What to Do When You Hate the One You Love
ing love of God and neighbor have fallen far short of their potential. A major reason, I argue, is psycholo- gists' love–hate relationship with love. Psychologists . Two major arguments can be raised against this description. People describe their relationship as a love hate relationship when the circumstances are such. In these cases, we love someone, but we also hate them for having relationships with other people or being attractive to others. Jealousy is one.
The top line indicated a target person, and the bottom line indicated a negative event. A ms inter-stimulus interval was interleaved between each trait and negative event.
Feeling Love and Hate at the Same Time - Exploring your mind
First, participants were asked to read a story and imagine that they were the protagonist see Supplementary Material. Each vignette involved the protagonist and three targets. Participants were asked to recall the information relating to each target through free recall. Participants were then asked to imagine that they were in a romantic relationship with the target. Ratings and Measurements We used E-Prime 2.
After the participants studied the materials, they completed the rating task on the computer and then completed the PLS in both Part 1 and Part 2. Participants gave one love score per item per target person in Part 1 and one hate score per negative event per target person in Part 2, as well as two PLS scores before and after the negative events.
Psychology’s Love-Hate Relationship with Love: Critiques and Affirmations | Metanexus
In Part 2 of the experiment, the background characteristics of A, B, and C were unchanged; however, we created vignettes in which the targets betrayed the protagonist, for example by having an affair with someone of the opposite sex see the negative events in Supplementary Table S1.
Upon completion of Part 2, participants completed the PLS again to assess their feelings of love toward the three targets. Analysis We used several analyses to test our hypotheses. The scores from love ratings, hate ratings, and the PLS items were averaged within subjects prior to the analyses. Simple effect tests were performed when the interaction effect was significant. Additionally, we used a 3 target: Next, we used a 3 target: Tests of simple main effects were performed when an interaction effect was statistically significant.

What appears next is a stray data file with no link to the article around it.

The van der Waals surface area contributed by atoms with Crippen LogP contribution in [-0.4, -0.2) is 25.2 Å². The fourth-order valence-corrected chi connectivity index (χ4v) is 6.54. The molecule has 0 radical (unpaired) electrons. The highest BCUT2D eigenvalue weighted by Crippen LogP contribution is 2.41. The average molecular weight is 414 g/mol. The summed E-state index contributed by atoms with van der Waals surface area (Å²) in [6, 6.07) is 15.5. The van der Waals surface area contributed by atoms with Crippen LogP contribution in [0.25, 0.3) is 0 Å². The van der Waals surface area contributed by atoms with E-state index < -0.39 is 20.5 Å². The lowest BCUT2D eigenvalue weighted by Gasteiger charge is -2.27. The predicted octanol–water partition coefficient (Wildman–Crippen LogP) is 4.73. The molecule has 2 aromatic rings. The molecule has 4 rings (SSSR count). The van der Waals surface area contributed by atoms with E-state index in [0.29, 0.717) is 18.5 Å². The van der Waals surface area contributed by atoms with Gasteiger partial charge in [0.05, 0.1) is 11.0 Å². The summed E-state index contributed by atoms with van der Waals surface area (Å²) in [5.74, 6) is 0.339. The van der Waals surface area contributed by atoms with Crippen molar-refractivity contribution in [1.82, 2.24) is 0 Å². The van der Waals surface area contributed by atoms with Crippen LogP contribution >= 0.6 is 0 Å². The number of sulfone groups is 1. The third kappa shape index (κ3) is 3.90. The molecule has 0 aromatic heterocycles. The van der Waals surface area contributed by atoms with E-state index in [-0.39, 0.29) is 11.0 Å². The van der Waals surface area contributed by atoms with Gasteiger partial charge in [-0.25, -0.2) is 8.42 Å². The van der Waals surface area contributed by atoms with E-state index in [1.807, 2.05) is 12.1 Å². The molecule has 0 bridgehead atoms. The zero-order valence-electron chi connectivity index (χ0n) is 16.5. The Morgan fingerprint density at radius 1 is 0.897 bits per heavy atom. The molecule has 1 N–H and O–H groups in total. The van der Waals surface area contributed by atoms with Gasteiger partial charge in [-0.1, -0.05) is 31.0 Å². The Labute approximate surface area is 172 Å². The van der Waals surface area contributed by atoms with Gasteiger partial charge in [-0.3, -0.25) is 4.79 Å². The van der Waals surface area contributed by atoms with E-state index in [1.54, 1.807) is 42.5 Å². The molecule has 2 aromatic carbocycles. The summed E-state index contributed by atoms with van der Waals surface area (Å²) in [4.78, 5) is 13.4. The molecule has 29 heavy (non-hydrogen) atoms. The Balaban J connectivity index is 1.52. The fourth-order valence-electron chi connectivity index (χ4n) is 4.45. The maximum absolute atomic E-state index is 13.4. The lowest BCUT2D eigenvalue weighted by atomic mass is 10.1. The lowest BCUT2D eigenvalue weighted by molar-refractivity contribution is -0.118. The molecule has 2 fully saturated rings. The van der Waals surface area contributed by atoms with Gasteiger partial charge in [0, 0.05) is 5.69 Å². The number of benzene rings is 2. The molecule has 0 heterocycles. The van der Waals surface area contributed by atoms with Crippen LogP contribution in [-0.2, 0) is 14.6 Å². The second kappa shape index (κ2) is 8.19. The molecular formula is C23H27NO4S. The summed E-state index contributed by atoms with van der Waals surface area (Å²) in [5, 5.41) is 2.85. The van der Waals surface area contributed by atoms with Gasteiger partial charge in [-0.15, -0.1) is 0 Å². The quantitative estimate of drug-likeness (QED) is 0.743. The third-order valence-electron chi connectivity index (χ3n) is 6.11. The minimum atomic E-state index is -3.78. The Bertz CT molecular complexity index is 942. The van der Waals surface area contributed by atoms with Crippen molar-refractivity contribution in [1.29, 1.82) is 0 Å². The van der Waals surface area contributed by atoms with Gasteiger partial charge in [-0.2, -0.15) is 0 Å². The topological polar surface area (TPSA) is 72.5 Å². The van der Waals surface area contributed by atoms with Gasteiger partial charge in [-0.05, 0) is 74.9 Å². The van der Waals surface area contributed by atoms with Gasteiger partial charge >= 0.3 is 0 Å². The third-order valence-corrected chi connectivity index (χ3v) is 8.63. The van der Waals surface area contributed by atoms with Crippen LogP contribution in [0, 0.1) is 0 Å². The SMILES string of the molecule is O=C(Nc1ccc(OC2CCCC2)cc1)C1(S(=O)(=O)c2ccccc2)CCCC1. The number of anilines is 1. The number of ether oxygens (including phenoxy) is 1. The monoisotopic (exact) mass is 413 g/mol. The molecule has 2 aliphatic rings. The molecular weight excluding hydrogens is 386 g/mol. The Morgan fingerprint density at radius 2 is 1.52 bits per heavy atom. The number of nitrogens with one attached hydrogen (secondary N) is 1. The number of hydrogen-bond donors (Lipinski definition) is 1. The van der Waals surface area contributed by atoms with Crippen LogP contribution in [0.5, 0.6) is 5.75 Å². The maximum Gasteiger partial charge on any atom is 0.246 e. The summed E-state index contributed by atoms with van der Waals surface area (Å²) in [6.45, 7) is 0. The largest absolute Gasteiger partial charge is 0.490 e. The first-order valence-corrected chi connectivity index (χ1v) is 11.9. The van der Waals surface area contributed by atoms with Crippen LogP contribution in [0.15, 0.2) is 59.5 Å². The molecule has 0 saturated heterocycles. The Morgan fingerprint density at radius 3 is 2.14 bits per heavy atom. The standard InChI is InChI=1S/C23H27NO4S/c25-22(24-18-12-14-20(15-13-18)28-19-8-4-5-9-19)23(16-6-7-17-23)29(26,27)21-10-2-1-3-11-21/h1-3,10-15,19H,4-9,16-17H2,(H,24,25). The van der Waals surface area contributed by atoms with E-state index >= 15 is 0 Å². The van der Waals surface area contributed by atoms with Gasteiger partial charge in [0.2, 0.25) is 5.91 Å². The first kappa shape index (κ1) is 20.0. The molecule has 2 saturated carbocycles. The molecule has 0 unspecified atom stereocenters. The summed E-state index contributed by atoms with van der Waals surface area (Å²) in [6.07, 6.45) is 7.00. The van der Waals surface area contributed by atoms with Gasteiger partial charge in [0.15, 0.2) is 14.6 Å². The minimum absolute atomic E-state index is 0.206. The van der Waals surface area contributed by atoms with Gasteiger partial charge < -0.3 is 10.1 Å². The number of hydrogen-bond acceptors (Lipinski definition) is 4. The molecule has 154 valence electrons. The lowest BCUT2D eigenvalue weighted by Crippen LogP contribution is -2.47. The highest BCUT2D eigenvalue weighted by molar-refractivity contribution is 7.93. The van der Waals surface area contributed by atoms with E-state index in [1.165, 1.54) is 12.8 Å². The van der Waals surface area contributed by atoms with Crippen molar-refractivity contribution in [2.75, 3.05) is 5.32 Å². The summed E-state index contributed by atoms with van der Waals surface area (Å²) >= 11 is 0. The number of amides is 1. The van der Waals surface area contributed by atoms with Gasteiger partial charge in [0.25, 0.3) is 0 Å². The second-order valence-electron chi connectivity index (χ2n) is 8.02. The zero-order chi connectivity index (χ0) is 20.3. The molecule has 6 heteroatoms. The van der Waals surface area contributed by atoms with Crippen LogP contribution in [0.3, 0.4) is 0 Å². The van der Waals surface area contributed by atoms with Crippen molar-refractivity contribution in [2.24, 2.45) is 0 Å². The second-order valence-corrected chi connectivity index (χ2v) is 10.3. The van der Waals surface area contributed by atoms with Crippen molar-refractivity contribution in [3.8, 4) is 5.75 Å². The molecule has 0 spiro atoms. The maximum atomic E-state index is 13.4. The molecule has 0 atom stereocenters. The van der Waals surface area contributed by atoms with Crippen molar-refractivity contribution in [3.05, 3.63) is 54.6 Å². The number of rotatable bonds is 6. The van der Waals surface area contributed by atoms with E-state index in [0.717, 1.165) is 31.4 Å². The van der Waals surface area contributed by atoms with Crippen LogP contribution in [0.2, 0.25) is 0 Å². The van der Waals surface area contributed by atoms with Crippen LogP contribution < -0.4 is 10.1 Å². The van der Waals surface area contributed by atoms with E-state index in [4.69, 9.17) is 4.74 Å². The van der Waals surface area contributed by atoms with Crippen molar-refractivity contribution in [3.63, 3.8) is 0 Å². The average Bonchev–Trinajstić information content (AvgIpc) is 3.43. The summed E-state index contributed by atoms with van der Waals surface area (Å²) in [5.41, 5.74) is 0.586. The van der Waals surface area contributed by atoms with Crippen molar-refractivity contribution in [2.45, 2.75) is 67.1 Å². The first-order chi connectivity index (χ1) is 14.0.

Further analyses of the simple main effects showed that the degree of love toward target A 5. Further analyses of the simple main effects showed that the degree of passionate love toward target A Further analyses of the simple main effects showed that the degree of hate toward target A 5. Further analyses of the simple main effects showed that the PLS score for target A Love and Hate The 3 targets: The love and hate level of all participants in response to the 3 targets: The corresponding partial correlation analyses revealed similar results A: Discussion This study used an experimental paradigm to study the relationship between romantic love and hate.
The current study provided support for a link between the two affects and insights into the influence of similarity in romantic relationships.
We found that people have different emotional reactions toward different target persons in the context of romantic love and hate. The relationship between romantic love and hate was revealed to be more complex than expected. First, our results showed that feelings of love were influenced by similarity. That is, individuals, who were experimentally induced to experience feelings of love, felt stronger love toward someone of the opposite sex who was similar to them, thus, supporting our first hypothesis.
Previous studies have examined whether similarity or complementarity played a more vital role in mutual attraction Berscheid and Reis, and concluded that the former was more important. This view has also been supported by research looking at mate preferences Luo and Klohnen, and quality of marital relationships Hudson et al. Previous studies had mostly recruited couples or partners who were already in a relationship, and there is little direct evidence on whether the similarity of the two individuals had a crucial role in the development of a romantic relationship.
A recent study Conroy-Beam et al. To some extent, they considered the equivalence in social status between both partners to be an important factor relating to relationship satisfaction. In our study, however, when the participants were presented with two potential partners equal to them in excellence, participants perceived greater love for the one who was more similar to themselves.